So, we know that he has changed and we know that you are changing also, so what are we to do? We usually have some idea of "what our marriage ought to be" and if we thought we were there once, we don't want any change. Or, sometimes, we only want the other partner to change. Now that we know we are both changing, what do we do?

Well, we can try not to change. Trouble is, trying not to change is a change in itself, so this is kind of a self-defeating idea. Trying to stay the same while your children are aging is simply nonsense. You change as things change around you. You learn that some of your ideas don't work and you have to change. Your children change and you have to change. Your life situation changes and you have to change. You cannot stop change.

This is why we never talk about having "a perfect marriage" or being "a perfect wife" or "a perfect husband." It's not happening. There is no "perfect." There are just two people who have strengths and weaknesses and habits and ideas and a constant source of change. 

That is why the goal is to be an Excellent Wife. "An excellent wife is the crown of her husband, but she who brings shame is like rottenness in his bones." Pro. 12:4. An Excellent Wife is a living, breathing, exciting person who deals with a real world. She copes with her own changes and with the changes in others. She knows that her husband at 50 is not the same man he was when he was 25, and she still loves him. She knows that she, at 50, is not the same as she was when she was 25 and she embraces that reality. 

Fighting against change is simply nonsense. Embracing change is wisdom. Recognize and rejoice in your husband's growing maturity (and your growing maturity). When you see things getting out of control, take control and correct them. Lead your family not by telling them "no" but by teaching and modeling a godly life. Make your faith (and your faithfulness) obvious to everyone.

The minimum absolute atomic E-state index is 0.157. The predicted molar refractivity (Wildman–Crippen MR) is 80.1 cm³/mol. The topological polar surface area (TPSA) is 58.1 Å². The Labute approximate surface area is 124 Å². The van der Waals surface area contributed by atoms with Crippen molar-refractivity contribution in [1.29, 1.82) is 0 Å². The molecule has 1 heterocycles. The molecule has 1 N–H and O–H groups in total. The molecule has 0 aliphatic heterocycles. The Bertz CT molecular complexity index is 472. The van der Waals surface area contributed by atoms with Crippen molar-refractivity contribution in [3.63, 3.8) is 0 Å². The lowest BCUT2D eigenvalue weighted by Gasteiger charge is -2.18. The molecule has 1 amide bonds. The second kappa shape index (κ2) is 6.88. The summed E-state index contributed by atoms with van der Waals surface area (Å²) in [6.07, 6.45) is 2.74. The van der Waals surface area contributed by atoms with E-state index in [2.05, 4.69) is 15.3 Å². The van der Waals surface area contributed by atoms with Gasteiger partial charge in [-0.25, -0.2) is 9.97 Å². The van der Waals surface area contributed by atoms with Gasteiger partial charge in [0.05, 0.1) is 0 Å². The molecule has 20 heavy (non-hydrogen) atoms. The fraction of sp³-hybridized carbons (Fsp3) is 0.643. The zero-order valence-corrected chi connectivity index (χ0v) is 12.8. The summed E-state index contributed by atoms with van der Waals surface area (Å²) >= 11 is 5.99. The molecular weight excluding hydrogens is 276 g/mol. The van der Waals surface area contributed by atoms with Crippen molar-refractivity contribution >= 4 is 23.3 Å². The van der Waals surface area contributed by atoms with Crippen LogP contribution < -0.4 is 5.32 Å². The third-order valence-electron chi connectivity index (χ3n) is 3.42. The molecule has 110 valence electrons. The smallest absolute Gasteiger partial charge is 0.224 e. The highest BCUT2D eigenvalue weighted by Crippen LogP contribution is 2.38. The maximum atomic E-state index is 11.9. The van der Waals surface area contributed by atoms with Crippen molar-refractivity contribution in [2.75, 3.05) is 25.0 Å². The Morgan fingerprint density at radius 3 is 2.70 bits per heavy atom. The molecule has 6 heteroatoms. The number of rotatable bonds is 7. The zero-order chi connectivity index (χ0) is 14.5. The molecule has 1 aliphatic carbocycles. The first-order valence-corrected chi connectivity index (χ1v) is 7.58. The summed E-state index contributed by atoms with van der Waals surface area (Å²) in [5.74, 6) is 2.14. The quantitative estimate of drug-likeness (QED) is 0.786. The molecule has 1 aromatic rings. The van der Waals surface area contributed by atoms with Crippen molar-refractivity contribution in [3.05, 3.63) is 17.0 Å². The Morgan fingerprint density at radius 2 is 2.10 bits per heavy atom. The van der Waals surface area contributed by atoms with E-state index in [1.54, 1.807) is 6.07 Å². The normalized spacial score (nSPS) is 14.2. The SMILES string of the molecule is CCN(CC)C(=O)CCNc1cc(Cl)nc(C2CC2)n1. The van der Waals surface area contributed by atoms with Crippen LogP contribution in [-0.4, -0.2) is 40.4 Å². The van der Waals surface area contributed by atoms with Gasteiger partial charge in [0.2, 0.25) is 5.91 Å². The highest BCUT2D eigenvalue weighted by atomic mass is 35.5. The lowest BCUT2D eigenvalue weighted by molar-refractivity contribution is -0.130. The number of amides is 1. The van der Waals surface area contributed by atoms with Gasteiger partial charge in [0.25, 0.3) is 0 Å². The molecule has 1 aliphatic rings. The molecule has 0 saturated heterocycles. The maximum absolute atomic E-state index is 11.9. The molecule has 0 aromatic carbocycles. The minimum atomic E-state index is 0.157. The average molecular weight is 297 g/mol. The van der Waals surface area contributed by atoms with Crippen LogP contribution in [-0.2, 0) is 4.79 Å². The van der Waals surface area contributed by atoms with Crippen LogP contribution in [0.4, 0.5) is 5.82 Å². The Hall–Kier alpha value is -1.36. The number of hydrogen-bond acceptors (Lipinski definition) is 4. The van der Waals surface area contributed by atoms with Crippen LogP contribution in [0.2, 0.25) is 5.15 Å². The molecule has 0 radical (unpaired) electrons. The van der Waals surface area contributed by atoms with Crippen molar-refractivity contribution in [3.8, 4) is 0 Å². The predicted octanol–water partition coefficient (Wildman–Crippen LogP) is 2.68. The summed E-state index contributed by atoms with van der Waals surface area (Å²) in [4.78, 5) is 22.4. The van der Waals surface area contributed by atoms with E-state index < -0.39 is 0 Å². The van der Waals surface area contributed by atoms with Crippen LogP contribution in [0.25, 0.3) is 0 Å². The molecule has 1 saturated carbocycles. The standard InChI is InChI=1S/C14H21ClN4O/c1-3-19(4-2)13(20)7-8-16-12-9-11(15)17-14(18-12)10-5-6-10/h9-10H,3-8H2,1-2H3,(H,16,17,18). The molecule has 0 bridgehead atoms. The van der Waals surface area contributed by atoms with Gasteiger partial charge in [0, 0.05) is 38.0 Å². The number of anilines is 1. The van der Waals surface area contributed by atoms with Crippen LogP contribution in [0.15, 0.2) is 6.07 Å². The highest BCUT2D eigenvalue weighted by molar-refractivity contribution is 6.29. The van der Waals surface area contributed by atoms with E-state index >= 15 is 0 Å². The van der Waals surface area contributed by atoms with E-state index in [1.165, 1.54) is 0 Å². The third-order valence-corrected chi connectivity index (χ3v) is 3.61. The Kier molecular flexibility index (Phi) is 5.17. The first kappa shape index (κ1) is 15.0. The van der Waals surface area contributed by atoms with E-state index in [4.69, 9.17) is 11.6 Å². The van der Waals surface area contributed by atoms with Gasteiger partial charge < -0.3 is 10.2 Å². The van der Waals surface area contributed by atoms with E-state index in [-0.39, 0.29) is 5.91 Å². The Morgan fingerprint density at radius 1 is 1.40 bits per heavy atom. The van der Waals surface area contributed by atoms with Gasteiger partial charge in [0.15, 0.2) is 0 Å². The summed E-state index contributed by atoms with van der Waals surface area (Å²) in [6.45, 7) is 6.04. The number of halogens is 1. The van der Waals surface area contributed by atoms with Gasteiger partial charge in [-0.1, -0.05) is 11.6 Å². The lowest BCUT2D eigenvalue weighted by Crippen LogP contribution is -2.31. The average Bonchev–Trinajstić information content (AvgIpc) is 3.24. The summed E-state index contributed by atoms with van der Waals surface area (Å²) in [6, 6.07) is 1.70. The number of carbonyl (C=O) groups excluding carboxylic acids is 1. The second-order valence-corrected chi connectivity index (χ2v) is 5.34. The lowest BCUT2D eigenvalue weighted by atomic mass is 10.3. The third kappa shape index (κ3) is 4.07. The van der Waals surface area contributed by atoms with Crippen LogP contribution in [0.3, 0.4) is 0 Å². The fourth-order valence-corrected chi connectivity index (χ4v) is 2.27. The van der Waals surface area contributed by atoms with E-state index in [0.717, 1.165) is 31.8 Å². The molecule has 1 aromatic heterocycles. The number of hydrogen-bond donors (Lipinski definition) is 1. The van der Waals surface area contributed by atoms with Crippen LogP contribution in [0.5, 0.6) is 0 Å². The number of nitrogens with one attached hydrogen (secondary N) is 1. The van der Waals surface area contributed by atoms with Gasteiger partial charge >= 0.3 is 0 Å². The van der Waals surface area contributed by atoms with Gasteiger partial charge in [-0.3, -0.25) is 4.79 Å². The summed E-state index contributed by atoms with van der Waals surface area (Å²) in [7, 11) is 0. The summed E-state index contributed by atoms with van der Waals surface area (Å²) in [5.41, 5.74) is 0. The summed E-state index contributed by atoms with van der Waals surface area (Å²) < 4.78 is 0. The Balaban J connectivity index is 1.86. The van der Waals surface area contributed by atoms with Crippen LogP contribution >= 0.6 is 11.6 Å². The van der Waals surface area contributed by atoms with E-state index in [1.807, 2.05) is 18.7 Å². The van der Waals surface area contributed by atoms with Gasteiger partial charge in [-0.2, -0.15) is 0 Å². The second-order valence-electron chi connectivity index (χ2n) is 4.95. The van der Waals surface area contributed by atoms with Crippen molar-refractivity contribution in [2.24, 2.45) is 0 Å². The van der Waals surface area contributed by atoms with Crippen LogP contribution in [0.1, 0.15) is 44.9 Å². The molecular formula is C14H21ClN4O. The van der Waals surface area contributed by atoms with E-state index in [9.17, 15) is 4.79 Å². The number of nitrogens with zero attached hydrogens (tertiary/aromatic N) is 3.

I do not know where (or when) we got the idea of what a "perfect family" was supposed to be, but it is a terrible foolishness. We try to make our children do what they do not want to do (and cannot do well) because we think they all need music lessons and tennis lessons and all manner of things that demand our time. But we do not embrace who they are. We fill our days with projects and ideas and games and goals, leaving no room for fellowship and training in godliness.

There is no perfect wife. There is no perfect husband. There are no perfect children. There is no perfect family.

Rather, there is an Excellent Wife, whose life is far more precious than jewels, because she loves her husband, loves her children, and loves her God. This Excellent Wife does not try to make her family something they cannot be, but makes their lives glorious as who they are. 

Be an Excellent Wife and the changes will not dismay you. 

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